It's one thing when you're forced to write about an upstart chain of discount department stores with a brief two- or three-decade history, but where do you start when it's about a company that's more than a century old. To put it mildly, it's an American institution. This iconic company is Sears, and throughout the last 100-plus years, it's sold cars, motorcycles, guns, bicycles, musical instruments, and yes, even pre-fabricated homes.
If a person were some kind of extreme Sears fanatic, he could move into a neighborhood comprised entirely of Sears houses, fill it with Sears furniture and appliances, then put on a pair of Sears slippers, sit down in his living room, and listen to his Sears Silvertone radio. For the less sedentary Sears aficionado, he could jump into his Allstate car or ride around on an Allstate motorcycle or, better yet, a vintage Sears motorcycle. If you'd like a more in-depth look at Sears' history check out www.searsarchives.com. For those of you wondering where we're going with this story, keep reading.
The toolkit you see pictured is the Craftsman 35-piece Motorcycle Tool Set available for either metric motorcycles or domestics, like a Harley-Davidson or Victory. Craftsman sent it for us to review. Obviously, the best way to form an honest opinion of a product is to start using it.
I initiated my quest by looking at the box it came in and reenacting the scenes depicted. In one photograph, we have a guy unbolting the shell from his late-model Harley-Davidson's air cleaner, and in the other photo, he's next to his Harley with a red tray full of tools doing something else. For the first photo, I removed the Allen wrenches from Craftsman's handy tool pouch and looked for a 5/16-inch Allen wrench to remove the air cleaner... Uh-oh, the kit doesn't have the 5/16-inch Allen wrench necessary to remove the air-cleaner shell. Next, I looked inside the Craftsman tool pouch to locate the red tool tray and couldn't find one.
In all fairness, the mistakes made by some package designer can't be held against the toolkit. The fact still remains that no other manufacturer stands behind its tools like Craftsman. Sure, there are other tools on the market that offer a lifetime guarantee, but none are unconditional and honored to the degree Sears does. I remember one time I turned in a worn-out Snap-on screwdriver to the Snap-on truck. The Snap-on guy stuck it in a vise, yanked out the old blade, stuck a new one in the mangy old handle, and handed it back to me. The next time, I handed him a box wrench that broke because I had ground on it to fit a special application. I thought the Snap-on guy was going to start crying, as he was explaining why he couldn't honor the lifetime guarantee. In contrast, I have a drawer full of specially modified (read, ground paper-thin) Craftsman tools that when broken, Sears replaces without question.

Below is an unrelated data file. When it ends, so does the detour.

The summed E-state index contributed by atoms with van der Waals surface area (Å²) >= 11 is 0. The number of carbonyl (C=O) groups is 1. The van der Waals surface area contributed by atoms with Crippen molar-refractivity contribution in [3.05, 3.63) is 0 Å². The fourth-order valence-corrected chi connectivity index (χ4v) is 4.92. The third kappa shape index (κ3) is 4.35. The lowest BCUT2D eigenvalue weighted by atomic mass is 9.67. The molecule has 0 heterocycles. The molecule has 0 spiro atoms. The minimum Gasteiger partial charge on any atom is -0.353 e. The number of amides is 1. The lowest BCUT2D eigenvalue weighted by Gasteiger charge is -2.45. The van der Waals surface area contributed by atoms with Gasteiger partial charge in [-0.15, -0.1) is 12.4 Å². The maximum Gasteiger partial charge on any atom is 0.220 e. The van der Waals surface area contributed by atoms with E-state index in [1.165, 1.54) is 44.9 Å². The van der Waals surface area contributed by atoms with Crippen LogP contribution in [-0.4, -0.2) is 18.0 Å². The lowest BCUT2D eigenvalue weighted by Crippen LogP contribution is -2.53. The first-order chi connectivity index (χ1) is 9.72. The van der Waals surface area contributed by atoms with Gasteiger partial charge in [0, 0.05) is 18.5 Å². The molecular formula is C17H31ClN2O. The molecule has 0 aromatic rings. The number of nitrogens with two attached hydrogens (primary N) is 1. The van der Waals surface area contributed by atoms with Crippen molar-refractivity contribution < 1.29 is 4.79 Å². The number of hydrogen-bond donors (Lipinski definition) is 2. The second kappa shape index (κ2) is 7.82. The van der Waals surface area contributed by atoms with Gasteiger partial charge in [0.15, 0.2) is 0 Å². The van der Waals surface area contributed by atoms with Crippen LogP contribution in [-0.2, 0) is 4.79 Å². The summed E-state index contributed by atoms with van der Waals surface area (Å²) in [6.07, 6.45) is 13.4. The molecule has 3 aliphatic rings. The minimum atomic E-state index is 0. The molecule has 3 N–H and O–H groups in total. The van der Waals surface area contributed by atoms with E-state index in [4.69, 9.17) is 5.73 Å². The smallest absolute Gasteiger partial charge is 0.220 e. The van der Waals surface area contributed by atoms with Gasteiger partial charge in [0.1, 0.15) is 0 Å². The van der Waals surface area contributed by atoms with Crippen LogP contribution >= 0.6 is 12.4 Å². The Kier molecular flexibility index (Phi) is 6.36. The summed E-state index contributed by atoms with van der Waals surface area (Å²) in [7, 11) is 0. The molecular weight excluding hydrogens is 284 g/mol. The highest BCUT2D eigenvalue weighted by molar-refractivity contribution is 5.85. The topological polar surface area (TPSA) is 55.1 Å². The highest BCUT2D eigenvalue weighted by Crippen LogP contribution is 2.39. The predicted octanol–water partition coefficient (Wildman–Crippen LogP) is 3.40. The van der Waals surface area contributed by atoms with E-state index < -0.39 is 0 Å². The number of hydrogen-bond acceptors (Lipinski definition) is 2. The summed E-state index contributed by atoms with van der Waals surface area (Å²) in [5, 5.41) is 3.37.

Recently in the news, there was a story about three people suing Sears because they bought Craftsman tools to be patriotic, on the premise they were American-made. The story went on to say the people were so upset and distressed when they discovered a percentage of Craftsman tools was sourced globally, they had to run out and hire an attorney. According to the Craftsman website, 80 percent of its tools are manufactured in the United States for which 55,000 Americans are employed... Can't you just see these litigious phonies driving a brand-new Toyota to meet with their Mercedes-Benz-driving attorney? Not to harp on the subject, but I really question the motives of these people and can well imagine the legal expense of defending against this kind of nonsense.
Okay enough editorializing, did we like the Craftsman motorcycle toolkit? Yes, without any hesitation. It's a perfect gift for a non-motorcyclist like grandpa or grandma to give to a Harley-riding grandson. It will last many decades longer than any sweater and will always be a reminder of their love. For the guys who want a good basic toolkit for $79.95, it is a great start, and you will only have to add a few specific tools to suit your individual bike. Also, a message to Edward Lampert: Please don't rename Sears something lame like "Big Sears-Mart" or Craftsman as Kmartsman tools. Here's a look at the toolkit, and some other rare Craftsman products.